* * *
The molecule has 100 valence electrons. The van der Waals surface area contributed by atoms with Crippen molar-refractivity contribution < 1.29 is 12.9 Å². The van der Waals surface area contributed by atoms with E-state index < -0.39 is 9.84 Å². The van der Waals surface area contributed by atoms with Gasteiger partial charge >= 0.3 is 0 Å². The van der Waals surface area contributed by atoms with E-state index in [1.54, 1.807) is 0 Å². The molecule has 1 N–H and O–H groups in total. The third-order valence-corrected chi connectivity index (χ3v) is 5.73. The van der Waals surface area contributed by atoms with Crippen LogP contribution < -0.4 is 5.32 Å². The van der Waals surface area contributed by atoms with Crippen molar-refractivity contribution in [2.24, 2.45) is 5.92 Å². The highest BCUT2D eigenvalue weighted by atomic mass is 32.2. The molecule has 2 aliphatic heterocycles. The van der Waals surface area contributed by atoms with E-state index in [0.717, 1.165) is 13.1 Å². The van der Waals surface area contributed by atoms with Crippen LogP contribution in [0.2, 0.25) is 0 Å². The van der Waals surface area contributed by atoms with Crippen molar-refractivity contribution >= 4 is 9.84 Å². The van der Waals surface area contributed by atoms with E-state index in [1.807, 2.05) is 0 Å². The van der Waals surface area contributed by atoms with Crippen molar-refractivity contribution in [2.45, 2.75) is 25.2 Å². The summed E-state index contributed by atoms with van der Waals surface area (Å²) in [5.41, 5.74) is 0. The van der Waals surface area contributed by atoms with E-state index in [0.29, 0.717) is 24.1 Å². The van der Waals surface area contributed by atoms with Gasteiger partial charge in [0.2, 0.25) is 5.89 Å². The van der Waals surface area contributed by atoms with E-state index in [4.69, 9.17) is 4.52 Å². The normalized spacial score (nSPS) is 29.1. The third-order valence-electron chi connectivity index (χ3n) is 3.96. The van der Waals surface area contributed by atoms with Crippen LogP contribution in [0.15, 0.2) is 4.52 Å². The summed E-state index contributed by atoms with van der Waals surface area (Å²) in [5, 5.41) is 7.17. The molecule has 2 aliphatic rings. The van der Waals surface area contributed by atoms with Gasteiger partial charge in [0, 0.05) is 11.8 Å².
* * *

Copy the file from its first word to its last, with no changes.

The molecule has 100 valence electrons. The van der Waals surface area contributed by atoms with Crippen molar-refractivity contribution < 1.29 is 12.9 Å². The van der Waals surface area contributed by atoms with E-state index < -0.39 is 9.84 Å². The van der Waals surface area contributed by atoms with Gasteiger partial charge >= 0.3 is 0 Å². The van der Waals surface area contributed by atoms with E-state index in [1.54, 1.807) is 0 Å². The molecule has 1 N–H and O–H groups in total. The third-order valence-corrected chi connectivity index (χ3v) is 5.73. The van der Waals surface area contributed by atoms with Crippen LogP contribution < -0.4 is 5.32 Å². The van der Waals surface area contributed by atoms with Crippen molar-refractivity contribution in [2.24, 2.45) is 5.92 Å². The highest BCUT2D eigenvalue weighted by atomic mass is 32.2. The molecule has 2 aliphatic heterocycles. The van der Waals surface area contributed by atoms with E-state index in [0.717, 1.165) is 13.1 Å². The van der Waals surface area contributed by atoms with Crippen LogP contribution in [0.2, 0.25) is 0 Å². The van der Waals surface area contributed by atoms with Crippen molar-refractivity contribution >= 4 is 9.84 Å². The van der Waals surface area contributed by atoms with E-state index in [1.807, 2.05) is 0 Å². The van der Waals surface area contributed by atoms with Crippen molar-refractivity contribution in [2.45, 2.75) is 25.2 Å². The summed E-state index contributed by atoms with van der Waals surface area (Å²) in [5.41, 5.74) is 0. The van der Waals surface area contributed by atoms with E-state index in [0.29, 0.717) is 24.1 Å². The van der Waals surface area contributed by atoms with Gasteiger partial charge in [0.2, 0.25) is 5.89 Å². The van der Waals surface area contributed by atoms with E-state index in [4.69, 9.17) is 4.52 Å². The normalized spacial score (nSPS) is 29.1. The third-order valence-electron chi connectivity index (χ3n) is 3.96. The van der Waals surface area contributed by atoms with Crippen LogP contribution in [0.15, 0.2) is 4.52 Å². The summed E-state index contributed by atoms with van der Waals surface area (Å²) in [5, 5.41) is 7.17. The molecule has 2 aliphatic rings. The van der Waals surface area contributed by atoms with Gasteiger partial charge in [0, 0.05) is 11.8 Å².